BM: Any techniques or musical devices that he uses to create this distinctive sound?
WS: No, I think he just worked at it from a young age. Someone asked Trane what was it like when he played with Monk at the Five Spot and he would go out of the form of what Monk’s music was...Misterioso or “Straight No Chaser or whatever it was. And Trane said Monk would leave the bandstand and go sit in the audience and enjoy himself listening to Trane going out with Wilbur Ware playing bass. And then the question was asked, “Is it legitimate to go off on your own tangent or something like that? They asked Trane, “What is it like when you do that, when you go away? How do you feel about that? And he said, “You know when it’s the truth. And that’s why Monk was sitting out there having himself a good time. He said, “Now I get a chance to hear some music. I used to say this all the time: “Nobody entertains the entertainer. As Red Buttons used to say at the Friars Club Roast...he’d say, “Moses. He parted the Red Sea. Never had a dinner! And he goes on with all these great people...Never had a dinner! Now Red Buttons got some rhythm.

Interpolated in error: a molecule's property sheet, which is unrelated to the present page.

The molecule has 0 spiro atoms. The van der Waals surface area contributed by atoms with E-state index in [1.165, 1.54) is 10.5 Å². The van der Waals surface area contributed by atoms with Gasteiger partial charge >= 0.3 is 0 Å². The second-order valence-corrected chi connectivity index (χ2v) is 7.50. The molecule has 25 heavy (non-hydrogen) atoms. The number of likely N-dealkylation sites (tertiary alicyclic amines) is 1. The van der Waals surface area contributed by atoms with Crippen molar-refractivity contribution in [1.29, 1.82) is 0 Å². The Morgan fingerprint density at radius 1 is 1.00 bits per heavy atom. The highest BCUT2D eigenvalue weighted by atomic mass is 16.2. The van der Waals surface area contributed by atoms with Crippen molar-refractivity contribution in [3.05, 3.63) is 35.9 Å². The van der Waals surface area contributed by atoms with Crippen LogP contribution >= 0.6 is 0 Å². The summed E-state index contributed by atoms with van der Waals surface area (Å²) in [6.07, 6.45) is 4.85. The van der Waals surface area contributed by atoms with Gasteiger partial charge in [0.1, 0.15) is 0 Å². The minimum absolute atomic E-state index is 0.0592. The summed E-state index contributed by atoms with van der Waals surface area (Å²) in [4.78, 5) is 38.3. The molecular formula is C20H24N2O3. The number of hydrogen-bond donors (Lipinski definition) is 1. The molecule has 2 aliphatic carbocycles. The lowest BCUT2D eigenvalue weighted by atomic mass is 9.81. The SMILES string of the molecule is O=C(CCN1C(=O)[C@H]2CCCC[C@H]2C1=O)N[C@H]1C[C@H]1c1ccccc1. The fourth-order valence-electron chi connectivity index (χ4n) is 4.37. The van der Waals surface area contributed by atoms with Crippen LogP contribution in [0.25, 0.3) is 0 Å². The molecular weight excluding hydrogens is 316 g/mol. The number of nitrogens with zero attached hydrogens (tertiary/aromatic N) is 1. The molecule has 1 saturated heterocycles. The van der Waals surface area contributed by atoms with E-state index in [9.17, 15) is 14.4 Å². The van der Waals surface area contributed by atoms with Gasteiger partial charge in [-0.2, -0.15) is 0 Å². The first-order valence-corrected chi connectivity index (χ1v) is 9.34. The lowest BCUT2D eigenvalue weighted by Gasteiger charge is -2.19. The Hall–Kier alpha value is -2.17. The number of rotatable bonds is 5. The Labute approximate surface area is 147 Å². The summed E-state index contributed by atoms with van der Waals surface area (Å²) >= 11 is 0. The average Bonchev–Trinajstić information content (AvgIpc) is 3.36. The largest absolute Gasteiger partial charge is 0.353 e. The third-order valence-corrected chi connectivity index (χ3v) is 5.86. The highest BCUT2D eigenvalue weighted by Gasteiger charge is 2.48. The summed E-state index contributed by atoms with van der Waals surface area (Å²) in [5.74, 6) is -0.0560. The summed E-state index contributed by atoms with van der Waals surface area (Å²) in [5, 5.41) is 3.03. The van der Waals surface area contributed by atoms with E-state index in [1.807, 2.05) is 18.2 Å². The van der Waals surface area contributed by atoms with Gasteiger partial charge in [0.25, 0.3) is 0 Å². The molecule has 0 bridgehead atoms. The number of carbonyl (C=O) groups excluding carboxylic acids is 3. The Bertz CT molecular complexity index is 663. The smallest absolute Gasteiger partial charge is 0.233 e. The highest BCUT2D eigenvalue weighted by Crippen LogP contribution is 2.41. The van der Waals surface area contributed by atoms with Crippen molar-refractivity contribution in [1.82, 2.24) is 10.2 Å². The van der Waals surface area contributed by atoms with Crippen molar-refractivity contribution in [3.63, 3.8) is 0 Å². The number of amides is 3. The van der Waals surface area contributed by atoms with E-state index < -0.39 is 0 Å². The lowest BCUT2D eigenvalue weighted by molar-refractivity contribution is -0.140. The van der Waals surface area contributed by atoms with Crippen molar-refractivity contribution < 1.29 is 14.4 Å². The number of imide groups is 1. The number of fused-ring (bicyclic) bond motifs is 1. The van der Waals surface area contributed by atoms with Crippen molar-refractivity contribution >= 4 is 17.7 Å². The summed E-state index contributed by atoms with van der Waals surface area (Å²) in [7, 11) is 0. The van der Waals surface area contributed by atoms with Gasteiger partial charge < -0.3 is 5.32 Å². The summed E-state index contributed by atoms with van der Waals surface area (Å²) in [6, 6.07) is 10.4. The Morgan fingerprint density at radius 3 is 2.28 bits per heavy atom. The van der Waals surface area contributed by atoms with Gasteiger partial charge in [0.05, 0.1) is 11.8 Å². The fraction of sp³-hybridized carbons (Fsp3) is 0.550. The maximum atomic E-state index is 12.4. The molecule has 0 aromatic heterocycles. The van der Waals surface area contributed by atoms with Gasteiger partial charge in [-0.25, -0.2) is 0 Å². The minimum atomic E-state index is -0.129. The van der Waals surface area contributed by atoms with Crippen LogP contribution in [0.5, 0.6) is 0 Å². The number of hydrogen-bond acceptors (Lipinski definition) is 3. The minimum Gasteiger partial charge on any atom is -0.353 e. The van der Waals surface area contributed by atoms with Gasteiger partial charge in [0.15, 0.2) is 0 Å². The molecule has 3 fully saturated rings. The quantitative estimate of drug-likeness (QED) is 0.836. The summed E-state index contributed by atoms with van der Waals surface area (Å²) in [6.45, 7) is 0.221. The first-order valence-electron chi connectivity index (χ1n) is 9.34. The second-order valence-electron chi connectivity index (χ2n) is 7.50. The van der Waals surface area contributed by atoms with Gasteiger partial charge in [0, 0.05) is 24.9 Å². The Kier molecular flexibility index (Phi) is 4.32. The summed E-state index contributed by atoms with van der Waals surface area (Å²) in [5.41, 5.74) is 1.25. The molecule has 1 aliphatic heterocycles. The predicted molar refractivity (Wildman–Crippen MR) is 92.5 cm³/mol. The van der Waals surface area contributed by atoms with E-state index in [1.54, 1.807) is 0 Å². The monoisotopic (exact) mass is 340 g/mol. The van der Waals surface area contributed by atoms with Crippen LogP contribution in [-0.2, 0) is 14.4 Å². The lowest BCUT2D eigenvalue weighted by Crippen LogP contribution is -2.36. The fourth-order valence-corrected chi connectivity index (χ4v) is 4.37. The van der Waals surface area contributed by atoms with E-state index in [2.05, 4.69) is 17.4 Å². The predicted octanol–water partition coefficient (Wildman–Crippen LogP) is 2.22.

BM: Timing is everything...laying back just a bit before he delivers the punch line.
BM: Do you have any favorite Sonny Rollins records?
WS: No, I don’t...just the whole total of Sonny Rollins. I don’t have many records in my house. I have Sonny’s music in my pores, in my body, in my entity. It’s like when people fight about the word ‘jazz’ and what jazz is supposed to sound like and everything. I know what jazz is supposed to sound like. To me, the word ‘jazz’ means going ahead....the whole development of democracy. Jazz is democracy in progress. It’s a work in progress. And what jazz is supposed to sound like...people are getting tied up with and involved with formality rather than substance...formality and familiarity.